The dropout rate in California's public schools is improving, but there still are far too many young people leaving school before they get high school diplomas.
California must adopt an aggressive program to keep students in school, and taxpayers must be willing to pay for this investment in our quality of life.
The high number of dropouts costs us in many ways -- from having young people relegated to lives that fall well below their potential to the added taxpayer burden when many of them go on public assistance and get involved in the criminal justice system.
It doesn't mean that every high school dropout won't succeed, but dropouts limit their opportunities by not finishing school.
Compared with graduates, dropouts have higher rates of unemployment, lower earnings, poorer health, higher death rates, higher rates of criminal behavior and incarceration, and greater dependence on public assistance, according to a study from the University of California at Santa Barbara.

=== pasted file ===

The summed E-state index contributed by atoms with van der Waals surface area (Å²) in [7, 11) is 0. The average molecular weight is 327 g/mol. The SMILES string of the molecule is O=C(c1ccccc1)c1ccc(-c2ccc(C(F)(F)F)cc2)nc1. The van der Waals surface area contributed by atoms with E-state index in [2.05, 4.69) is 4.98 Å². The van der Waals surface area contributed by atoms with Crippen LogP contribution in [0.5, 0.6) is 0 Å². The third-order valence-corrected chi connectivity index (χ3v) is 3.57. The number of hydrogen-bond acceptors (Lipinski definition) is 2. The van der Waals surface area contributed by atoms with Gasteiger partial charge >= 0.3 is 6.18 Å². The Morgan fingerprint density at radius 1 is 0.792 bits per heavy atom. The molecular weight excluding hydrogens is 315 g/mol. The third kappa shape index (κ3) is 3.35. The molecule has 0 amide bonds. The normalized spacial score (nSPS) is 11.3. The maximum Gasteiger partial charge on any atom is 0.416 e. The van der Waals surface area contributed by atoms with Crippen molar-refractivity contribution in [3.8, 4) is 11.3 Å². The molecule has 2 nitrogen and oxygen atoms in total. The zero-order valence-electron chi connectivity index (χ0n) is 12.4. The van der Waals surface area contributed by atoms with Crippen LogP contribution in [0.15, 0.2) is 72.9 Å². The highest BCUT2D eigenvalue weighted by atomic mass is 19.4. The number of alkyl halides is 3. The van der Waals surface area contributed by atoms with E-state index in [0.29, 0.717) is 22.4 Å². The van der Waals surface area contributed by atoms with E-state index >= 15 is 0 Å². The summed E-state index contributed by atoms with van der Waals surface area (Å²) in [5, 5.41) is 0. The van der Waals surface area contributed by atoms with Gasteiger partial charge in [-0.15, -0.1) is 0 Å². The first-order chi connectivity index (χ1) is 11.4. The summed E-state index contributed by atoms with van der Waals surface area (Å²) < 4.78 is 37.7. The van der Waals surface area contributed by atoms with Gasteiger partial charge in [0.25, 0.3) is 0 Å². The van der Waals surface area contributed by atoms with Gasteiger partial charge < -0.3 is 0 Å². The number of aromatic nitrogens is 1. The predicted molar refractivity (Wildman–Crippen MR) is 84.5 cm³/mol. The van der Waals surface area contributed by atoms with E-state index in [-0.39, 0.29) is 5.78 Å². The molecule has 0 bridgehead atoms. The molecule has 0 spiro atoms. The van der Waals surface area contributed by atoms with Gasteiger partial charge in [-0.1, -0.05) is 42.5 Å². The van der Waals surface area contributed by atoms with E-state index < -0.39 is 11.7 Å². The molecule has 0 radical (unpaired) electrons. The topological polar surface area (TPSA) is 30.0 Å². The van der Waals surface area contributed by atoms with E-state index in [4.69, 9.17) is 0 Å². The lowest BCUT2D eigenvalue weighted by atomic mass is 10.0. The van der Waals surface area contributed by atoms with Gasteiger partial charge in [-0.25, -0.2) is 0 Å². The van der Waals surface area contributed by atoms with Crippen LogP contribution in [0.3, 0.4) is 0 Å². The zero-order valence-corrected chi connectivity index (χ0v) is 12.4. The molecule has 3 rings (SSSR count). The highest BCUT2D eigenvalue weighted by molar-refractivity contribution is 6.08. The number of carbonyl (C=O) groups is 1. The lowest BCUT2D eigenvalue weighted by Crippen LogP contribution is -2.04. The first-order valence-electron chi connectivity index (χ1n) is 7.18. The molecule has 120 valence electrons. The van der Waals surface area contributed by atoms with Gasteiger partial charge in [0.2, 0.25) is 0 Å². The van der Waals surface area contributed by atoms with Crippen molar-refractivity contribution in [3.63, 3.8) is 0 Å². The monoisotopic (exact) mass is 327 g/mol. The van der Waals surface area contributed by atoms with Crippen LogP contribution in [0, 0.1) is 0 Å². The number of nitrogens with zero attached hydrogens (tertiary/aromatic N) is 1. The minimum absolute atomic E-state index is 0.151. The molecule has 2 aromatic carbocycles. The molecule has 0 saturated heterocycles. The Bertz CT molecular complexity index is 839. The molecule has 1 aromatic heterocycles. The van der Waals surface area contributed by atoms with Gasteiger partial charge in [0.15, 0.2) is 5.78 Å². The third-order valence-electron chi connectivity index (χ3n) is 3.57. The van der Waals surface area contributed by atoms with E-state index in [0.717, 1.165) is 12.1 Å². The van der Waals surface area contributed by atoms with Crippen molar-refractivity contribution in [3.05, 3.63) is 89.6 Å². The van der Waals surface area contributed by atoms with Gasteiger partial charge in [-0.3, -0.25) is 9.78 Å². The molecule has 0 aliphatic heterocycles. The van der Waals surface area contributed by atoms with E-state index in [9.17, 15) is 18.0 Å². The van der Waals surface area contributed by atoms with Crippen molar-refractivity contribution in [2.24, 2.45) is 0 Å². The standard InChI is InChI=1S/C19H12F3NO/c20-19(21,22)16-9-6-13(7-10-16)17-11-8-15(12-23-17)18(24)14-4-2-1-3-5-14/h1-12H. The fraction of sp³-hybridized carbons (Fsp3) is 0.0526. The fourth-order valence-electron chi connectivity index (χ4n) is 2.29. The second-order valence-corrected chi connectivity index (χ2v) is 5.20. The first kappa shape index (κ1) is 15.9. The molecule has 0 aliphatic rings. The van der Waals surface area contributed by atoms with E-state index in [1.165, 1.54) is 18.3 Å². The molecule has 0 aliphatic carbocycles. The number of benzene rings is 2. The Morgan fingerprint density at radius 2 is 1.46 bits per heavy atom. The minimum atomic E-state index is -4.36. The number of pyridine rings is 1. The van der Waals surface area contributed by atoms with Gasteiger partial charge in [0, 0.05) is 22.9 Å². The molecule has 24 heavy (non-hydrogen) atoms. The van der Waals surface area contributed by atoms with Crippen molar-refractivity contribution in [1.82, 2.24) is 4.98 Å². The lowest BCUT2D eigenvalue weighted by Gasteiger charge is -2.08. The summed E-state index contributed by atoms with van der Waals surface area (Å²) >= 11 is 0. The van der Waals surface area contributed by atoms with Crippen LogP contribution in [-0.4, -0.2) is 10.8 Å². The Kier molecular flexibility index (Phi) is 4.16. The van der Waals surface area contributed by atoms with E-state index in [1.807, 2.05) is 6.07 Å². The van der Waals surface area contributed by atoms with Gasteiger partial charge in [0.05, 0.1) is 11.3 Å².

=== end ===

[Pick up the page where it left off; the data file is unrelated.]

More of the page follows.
So we all have a stake in getting more students to graduate from high school. An investment in early intervention will pay us back many times in more productive citizens.
The state just released the latest dropout numbers, and the overall dropout rate for California high school students improved slightly. In 2007-08,
20.1 percent dropped out; the previous year's rate was 21.1 percent.
In Stanislaus County, the dropout rate improved to 22.7 percent last school year, compared with 23.6 percent in 2006-07. Modesto's six high schools had dropout rates that ranged from a low of 8.1 percent at Beyer to a high of 19.3 percent at Downey; Elliott Alternative, which serves at-risk students, was at 99.3 percent.
Craig Rydquist, a Modesto City Schools associate superintendent, said lowering the dropout rate is a high priority and that "improving relevancy in regular classrooms and alternative education programs in place is the key."
In Sacramento, State Superintendent of Public Instruction Jack O'Connell said progress is being made but the "dropout rate in California is still unacceptably high."
O'Connell said the state is assisting school districts in attacking the dropout problem. "We cannot afford to wait until a dropout becomes a statistic," he said.
O'Connell also said the latest dropout statistics show "alarmingly high dropout rates among African-American and Hispanic students" and more must be done to keep those groups of students in school.
We must do more to keep all children in school. The latest dropout report shows that our public schools still haven't figured out how to educate all children.